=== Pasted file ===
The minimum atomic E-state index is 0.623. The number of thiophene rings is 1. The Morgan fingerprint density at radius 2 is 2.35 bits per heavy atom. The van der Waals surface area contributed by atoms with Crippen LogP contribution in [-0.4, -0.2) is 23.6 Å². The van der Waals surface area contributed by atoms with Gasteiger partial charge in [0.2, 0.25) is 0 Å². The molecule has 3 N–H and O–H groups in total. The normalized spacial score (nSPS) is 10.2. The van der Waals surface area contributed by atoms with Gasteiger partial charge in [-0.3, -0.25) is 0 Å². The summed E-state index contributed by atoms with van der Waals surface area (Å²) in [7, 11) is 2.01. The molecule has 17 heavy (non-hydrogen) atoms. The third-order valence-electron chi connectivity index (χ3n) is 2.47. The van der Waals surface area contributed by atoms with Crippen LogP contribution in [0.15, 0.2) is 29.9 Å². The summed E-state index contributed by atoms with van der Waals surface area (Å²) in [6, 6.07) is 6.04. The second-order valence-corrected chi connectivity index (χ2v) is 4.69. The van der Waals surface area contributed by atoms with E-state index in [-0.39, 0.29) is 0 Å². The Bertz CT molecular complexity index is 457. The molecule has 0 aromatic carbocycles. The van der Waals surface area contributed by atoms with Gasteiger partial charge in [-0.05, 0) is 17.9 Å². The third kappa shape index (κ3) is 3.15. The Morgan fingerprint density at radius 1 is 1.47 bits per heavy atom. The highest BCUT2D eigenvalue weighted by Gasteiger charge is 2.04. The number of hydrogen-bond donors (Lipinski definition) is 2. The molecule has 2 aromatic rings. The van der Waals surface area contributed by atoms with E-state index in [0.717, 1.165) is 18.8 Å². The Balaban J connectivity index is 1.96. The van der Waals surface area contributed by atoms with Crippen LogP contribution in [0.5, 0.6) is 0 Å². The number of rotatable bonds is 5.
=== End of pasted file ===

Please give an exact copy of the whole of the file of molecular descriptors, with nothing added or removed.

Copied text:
The minimum atomic E-state index is 0.623. The number of thiophene rings is 1. The Morgan fingerprint density at radius 2 is 2.35 bits per heavy atom. The van der Waals surface area contributed by atoms with Crippen LogP contribution in [-0.4, -0.2) is 23.6 Å². The van der Waals surface area contributed by atoms with Gasteiger partial charge in [0.2, 0.25) is 0 Å². The molecule has 3 N–H and O–H groups in total. The normalized spacial score (nSPS) is 10.2. The van der Waals surface area contributed by atoms with Gasteiger partial charge in [-0.3, -0.25) is 0 Å². The summed E-state index contributed by atoms with van der Waals surface area (Å²) in [7, 11) is 2.01. The molecule has 17 heavy (non-hydrogen) atoms. The third-order valence-electron chi connectivity index (χ3n) is 2.47. The van der Waals surface area contributed by atoms with Crippen LogP contribution in [0.15, 0.2) is 29.9 Å². The summed E-state index contributed by atoms with van der Waals surface area (Å²) in [6, 6.07) is 6.04. The second-order valence-corrected chi connectivity index (χ2v) is 4.69. The van der Waals surface area contributed by atoms with E-state index in [-0.39, 0.29) is 0 Å². The Bertz CT molecular complexity index is 457. The molecule has 0 aromatic carbocycles. The van der Waals surface area contributed by atoms with Gasteiger partial charge in [-0.05, 0) is 17.9 Å². The third kappa shape index (κ3) is 3.15. The Morgan fingerprint density at radius 1 is 1.47 bits per heavy atom. The highest BCUT2D eigenvalue weighted by Gasteiger charge is 2.04. The number of hydrogen-bond donors (Lipinski definition) is 2. The molecule has 2 aromatic rings. The van der Waals surface area contributed by atoms with E-state index in [0.717, 1.165) is 18.8 Å². The Balaban J connectivity index is 1.96. The van der Waals surface area contributed by atoms with Crippen LogP contribution in [0.5, 0.6) is 0 Å². The number of rotatable bonds is 5.